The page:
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Virgil. Æn. XI. 721.

Quam facile accipiter faxo facer ales ab alto
Confequitur pennis sublimem in nube columbam,
Comprensamque tenet, pedibusque eviscerat uncis :
Tum cruor, et volfa labuntur ab æthere plume.

See a beautiful Fable in Hesiod, Egz. 203.

"Ωδ' ρηξ προσέειπεν αηδόνα ποικιλόδειρον, κ. τ. λ.

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Fool, said the Pagan, I thy gift defy:

But use thy fortune as it doth befall, Virgil, Æn. XII. 932.

Utere forte tua.

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Guyon says to the old Palmer :

Dear Sir, whom wandering to and fro, I long have lack'd, I joy thy face to view. So Hughes's Edit. and Fol. Ed. 1679. But it ought to be Dear Sire. In this Canto the Palmer is often called Sire, as also in other Cantos of this Book.




S T A N Z.


And to the Prince with bowing reverence due,

As to the patron of his life, thus faid :
I dare not affirm that it should be:
And to the Prince bowing with reverence due,
But see II. 1x. 26. II. 1x. 36. IV. 11. 23.

IV. 11. 5. I. X. 45.

to her with reverence rare He humbly louted.


Some with unwieldy clubs, fome with long spears, Some rusty knives, fome staves in fire warm’d.

Statius, Theb. IV. 64.

Pars gesa manu, pars robora flammis
Indurata diu.

Q. Curtius, III. 2. Invicta bello manus, fundis, credo, et hastis igne duratis repellentur. Virgil, Æn. VII. 523.

Non jam certamine agresti, Stipitibus duris agitur, sudibusve præustis;

Arrian Indic. c. 24. Sóxxas de tépeov taxtası μέγεθG", ως εξαπήχεας ακω η δε εκ έπην σιδηρέη, αλλά το οξυ αυτήσι πεπυρακιωμενον το αυτο επόιεε. . Lanceas gerebant crasas, sex cubitos longas. Cufpis ferrea non erat, sed igne tofta atque acuta eandem vim et efficaciam exferebat.

Herodotus, VII. 71. Allues o, exeuniu uży oxulívnu έσαν έχονlες, ακονίοισι δε επικάλλοισι χρεώμενοι. Libyes, autem corio armati iere, ac jaculis aduftis. So also the Mysi

. c. 74. Propertius, IV. r.

Miscebant ufta prælia nuda sude.

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But of thing like to that Ægyptian slime

Whereof king Nine whilom built Babel tower. That is, like to bitumen, which why he calls Ægyptian slime, I can't conceive. He might have said,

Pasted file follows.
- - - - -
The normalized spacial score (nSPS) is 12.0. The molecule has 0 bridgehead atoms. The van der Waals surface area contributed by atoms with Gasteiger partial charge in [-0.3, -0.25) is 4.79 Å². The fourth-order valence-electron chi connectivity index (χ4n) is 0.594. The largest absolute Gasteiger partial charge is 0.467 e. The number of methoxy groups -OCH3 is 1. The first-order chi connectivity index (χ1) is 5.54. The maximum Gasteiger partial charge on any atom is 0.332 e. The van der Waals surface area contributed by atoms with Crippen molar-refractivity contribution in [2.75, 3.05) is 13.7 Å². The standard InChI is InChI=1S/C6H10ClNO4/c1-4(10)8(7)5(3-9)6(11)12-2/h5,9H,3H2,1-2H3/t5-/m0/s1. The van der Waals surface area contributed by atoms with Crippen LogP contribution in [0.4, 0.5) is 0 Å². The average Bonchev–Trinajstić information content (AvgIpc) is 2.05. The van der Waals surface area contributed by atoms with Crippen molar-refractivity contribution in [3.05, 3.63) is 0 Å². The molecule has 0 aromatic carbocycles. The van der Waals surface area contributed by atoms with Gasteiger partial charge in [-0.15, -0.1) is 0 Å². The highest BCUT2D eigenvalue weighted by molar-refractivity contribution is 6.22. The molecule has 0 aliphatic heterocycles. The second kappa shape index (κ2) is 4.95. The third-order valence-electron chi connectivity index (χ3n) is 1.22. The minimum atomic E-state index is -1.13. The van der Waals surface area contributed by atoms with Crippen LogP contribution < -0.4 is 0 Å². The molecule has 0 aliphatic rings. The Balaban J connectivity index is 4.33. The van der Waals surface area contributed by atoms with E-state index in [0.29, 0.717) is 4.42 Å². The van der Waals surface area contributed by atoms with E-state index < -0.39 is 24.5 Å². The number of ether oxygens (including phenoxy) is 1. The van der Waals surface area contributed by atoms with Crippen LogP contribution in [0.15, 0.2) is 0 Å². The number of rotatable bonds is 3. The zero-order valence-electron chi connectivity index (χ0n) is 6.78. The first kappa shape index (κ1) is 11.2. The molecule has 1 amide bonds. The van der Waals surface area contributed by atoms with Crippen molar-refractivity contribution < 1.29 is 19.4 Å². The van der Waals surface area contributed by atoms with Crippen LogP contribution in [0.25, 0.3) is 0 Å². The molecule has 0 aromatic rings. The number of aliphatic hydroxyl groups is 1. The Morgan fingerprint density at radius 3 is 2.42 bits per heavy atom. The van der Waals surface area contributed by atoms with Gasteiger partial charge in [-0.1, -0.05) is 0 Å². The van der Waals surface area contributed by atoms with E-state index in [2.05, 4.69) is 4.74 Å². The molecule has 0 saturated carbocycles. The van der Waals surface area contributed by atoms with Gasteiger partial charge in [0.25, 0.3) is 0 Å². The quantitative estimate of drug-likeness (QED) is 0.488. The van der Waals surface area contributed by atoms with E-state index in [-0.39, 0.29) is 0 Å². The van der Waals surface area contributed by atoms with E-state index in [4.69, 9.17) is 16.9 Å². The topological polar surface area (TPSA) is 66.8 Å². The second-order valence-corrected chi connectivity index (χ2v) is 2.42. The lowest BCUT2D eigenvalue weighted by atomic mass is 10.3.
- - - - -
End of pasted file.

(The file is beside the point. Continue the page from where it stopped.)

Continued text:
like to that Assyrian flime,

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And ever and anon with rosie red
The bashful blood her snowy cheeks did die,
That her became, as polish'd ivory,
Which cunning craftsman's hand hath overlaid
With fair vermilion.


Froin Virgil, Æn. XII. 64.
· Accepit vocem lacrimis Lavinia matris,

Flagrantis perfufa genas: cui plurimus ignem
Subjecit rubor, et calefa&ta per ora cucurrit.
Indum sanguineo veluti violaverit ostro
Si quis ebur, vel mixta rubent ubi lilia multa
Alba rofa : tales virgo dabat ore colores.

V. 111. 23• .

Whereto her bashful shamefac'dness yrought
A great increase in her fair blushing face;
As roses did with lillies interlace.

Homer. Il. A. 141.

“Ως δ' ότε τις τ' ελέφανία γυνή φοίνικι μιήνη Μηονίς, ήε Kάειρα

Veluti quando aliqua ebur mulier purpurâ tinxerit
Mæonia, vel Caria,

Claudian, R. Prof. I. 271.

niveos infecit purpura vultus Per liquidas fuccenfa genas : caftæque pudoris

" Illuxere faces. Non fic decus ardet eburnum,

Lydia Sidonio quod femina tinxerit ostro. Statius, Achill. I. 304.

fax vibrata medullis In vultus, atque ora redit, lucemque genarum


Tinguit, et impulsum tenui sudore pererrat.
Lačtea Massagetæ veluti cum pocula fuscant

Sanguine puniceo, vel ebur corrumpitur ostro.
Ovid. Amor. II. v. 34. •

At illi
Conscia purpureus venit in ora pudor.
Quale rose fulgent inter sua lilia mixtæ :

Aut ubi cantatis Luna laborat equis :
Aut quod, ne longis flavescere poffit ab annis :
Meonis Alyrium femina tinxit ebur.

èrubuise decebat.
Hic color aprica pendentibus arbore pomis,

Aut ebori tincto eft. Many more passages of ancient writers might be added, where these favourite comparisons occur.

Met. IV. 330.


Who now shall give unto me words and sound,
Equal unto this haughty enterprise ?
Or who shall lend me wings, with which from ground
My lowly verse may loftily arise,
Argument worthy of Mæonian quill.

This solemn invocation is somewhat like that in
Ovid, Fast. II. 119.
Nunc mihi mille fonos, quoque eft memoratus Achilles,

Vellem, Meonide, pectus inesse tuum.
Deficit ingenium, majoraque viribus urguent.

Hæc mihi præcipuo est ore canenda dies.

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